Common name: Spotted Silver Dollar
Scientific name: Metynnis Lippincottianus
Average Adult Fish Size: 5 inches / 12 cm
Place of Origin: Native to northern parts of the Brazilian Amazon as well as a handful of rivers in French Guiana.
Typical Tank setup: Inhabits densely planted river tributaries in the wild. The difficulty in replicating this in captivity is that the species is an avid plant-eater! Hardy plants should be chose but will still need to be replaced regularly. Artificial plants could be used as an alternative as some of the fabric and silk-type plants that are now available make convincing fakes. Metynnis can be nervous fish, so dim lighting and areas of refuge will boost their confidence. Inhabits areas of rapid water in the wild, so will enjoy a decent waterflow in the aquarium.
Recommended Minimum Aquarium Capacity: 55 gallon / 240 litre
Compatibility: Best kept in groups of at least five fish. Generally peaceful community fish and can be kept with other larger peaceful species. Much smaller fish may be eaten. Metynnis mainly occupy the middle and top areas of the aquarium, so it is a good idea to select tank mates that occupy both the bottom of the tank to add contrast. Larger peaceful catfish such as plecos and doradids would be a good choice.
Temperature: 73 – 81 Deg F / 23 – 27 Deg C
Water chemistry: pH 6.0 – 7.0
Feeding: Provide a large amount of vegetable matter in the diet, including; courgette, cucumber, peas, spring greens and other green vegetables. Commercial foods such as algae wafers, spirulina and vegetable flake are also recommended. Silver dollars will also accept the majority of aquarium foods and will relish such treats as bloodworm and brineshrimp.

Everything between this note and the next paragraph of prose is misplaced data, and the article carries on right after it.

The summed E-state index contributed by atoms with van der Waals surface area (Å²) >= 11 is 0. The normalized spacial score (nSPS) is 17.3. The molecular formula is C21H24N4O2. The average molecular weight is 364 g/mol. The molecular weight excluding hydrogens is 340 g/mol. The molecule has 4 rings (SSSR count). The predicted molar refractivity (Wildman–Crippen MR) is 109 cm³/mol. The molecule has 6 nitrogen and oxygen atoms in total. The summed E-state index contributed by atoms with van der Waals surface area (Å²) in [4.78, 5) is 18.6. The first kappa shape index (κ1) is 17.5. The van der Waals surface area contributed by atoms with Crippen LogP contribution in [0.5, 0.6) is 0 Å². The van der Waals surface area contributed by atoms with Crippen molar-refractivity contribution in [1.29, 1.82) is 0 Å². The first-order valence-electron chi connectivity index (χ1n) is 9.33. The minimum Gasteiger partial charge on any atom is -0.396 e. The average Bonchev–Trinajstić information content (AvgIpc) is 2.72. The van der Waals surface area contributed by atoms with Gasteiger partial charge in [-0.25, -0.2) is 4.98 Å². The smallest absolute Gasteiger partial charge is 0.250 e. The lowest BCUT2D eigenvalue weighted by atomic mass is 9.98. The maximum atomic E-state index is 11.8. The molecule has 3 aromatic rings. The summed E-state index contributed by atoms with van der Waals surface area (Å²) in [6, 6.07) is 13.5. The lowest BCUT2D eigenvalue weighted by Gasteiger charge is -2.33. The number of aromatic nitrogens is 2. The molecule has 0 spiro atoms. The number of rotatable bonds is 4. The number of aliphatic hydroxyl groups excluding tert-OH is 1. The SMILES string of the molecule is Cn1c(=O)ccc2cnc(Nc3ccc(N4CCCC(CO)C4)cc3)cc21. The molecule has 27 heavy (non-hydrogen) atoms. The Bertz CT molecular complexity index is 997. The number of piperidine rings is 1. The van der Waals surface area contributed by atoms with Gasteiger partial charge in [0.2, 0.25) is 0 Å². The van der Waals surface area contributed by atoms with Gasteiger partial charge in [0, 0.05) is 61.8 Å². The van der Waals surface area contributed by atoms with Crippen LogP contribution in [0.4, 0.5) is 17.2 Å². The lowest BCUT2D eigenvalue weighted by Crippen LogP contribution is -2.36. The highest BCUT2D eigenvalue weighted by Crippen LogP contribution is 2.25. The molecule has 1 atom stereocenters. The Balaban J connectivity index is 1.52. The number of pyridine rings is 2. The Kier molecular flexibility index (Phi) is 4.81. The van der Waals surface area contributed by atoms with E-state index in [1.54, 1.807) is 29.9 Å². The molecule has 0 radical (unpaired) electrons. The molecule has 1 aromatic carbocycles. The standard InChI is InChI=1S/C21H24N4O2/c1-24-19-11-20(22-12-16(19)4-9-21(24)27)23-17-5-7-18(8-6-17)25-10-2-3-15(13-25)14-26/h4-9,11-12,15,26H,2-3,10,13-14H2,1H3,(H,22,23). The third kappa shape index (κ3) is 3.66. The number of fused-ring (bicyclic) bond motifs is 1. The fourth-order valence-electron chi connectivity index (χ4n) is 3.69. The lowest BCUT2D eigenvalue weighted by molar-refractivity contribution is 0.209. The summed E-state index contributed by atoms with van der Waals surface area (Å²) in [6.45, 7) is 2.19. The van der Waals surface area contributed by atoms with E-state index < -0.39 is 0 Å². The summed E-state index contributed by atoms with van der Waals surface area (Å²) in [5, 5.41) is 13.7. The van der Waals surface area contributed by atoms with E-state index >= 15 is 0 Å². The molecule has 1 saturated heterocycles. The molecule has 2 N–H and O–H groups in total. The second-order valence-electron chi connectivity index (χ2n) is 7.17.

Sexing: Anal fin is more elongated on the male and a red tinge may be present.
Breeding: No report of breeding in the hobby.
Additional Information: Metynnis lippincottianus is occasionally seen for sale, sometimes under the name of “Silver Dollar”. It is easily distinguishable from m. argenteus and m. hypsauchen (which are more commonly sold as Silver Dollars) by its spotted pattern, hence the common name. M. lippincottianus shares a common name with m. maculatus but the two can be distinguished as the spots on m. maculatus are more pronounced.
Croaking Gourami – Trichopsis vittatus
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